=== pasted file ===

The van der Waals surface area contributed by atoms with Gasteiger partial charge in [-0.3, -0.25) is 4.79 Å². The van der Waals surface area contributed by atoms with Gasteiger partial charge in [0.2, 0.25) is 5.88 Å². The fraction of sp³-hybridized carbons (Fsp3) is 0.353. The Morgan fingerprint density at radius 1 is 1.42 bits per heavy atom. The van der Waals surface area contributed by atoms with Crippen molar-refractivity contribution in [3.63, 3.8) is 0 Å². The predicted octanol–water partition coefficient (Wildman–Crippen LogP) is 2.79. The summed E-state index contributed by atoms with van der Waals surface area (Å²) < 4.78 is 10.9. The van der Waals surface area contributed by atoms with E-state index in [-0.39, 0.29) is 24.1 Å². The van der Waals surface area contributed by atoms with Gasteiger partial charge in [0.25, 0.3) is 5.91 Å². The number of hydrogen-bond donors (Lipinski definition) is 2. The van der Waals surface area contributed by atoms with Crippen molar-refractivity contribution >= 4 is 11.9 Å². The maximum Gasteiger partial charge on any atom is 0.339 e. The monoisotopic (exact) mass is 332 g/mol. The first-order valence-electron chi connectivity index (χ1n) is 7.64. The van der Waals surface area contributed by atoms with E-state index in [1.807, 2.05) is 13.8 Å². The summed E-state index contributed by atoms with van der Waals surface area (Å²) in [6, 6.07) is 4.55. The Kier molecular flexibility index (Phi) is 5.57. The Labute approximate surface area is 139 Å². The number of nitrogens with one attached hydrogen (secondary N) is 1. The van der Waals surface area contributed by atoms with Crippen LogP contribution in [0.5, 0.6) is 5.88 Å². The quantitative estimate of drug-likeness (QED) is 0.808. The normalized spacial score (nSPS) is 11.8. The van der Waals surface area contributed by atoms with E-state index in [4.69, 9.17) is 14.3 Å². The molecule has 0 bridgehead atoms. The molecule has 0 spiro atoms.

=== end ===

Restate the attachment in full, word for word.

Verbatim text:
The van der Waals surface area contributed by atoms with Gasteiger partial charge in [-0.3, -0.25) is 4.79 Å². The van der Waals surface area contributed by atoms with Gasteiger partial charge in [0.2, 0.25) is 5.88 Å². The fraction of sp³-hybridized carbons (Fsp3) is 0.353. The Morgan fingerprint density at radius 1 is 1.42 bits per heavy atom. The van der Waals surface area contributed by atoms with Crippen molar-refractivity contribution in [3.63, 3.8) is 0 Å². The predicted octanol–water partition coefficient (Wildman–Crippen LogP) is 2.79. The summed E-state index contributed by atoms with van der Waals surface area (Å²) < 4.78 is 10.9. The van der Waals surface area contributed by atoms with E-state index in [-0.39, 0.29) is 24.1 Å². The van der Waals surface area contributed by atoms with Gasteiger partial charge in [0.25, 0.3) is 5.91 Å². The number of hydrogen-bond donors (Lipinski definition) is 2. The van der Waals surface area contributed by atoms with Crippen molar-refractivity contribution >= 4 is 11.9 Å². The maximum Gasteiger partial charge on any atom is 0.339 e. The monoisotopic (exact) mass is 332 g/mol. The first-order valence-electron chi connectivity index (χ1n) is 7.64. The van der Waals surface area contributed by atoms with E-state index in [1.807, 2.05) is 13.8 Å². The summed E-state index contributed by atoms with van der Waals surface area (Å²) in [6, 6.07) is 4.55. The Kier molecular flexibility index (Phi) is 5.57. The Labute approximate surface area is 139 Å². The number of nitrogens with one attached hydrogen (secondary N) is 1. The van der Waals surface area contributed by atoms with Crippen LogP contribution in [0.5, 0.6) is 5.88 Å². The quantitative estimate of drug-likeness (QED) is 0.808. The normalized spacial score (nSPS) is 11.8. The van der Waals surface area contributed by atoms with E-state index in [4.69, 9.17) is 14.3 Å². The molecule has 0 bridgehead atoms. The molecule has 0 spiro atoms.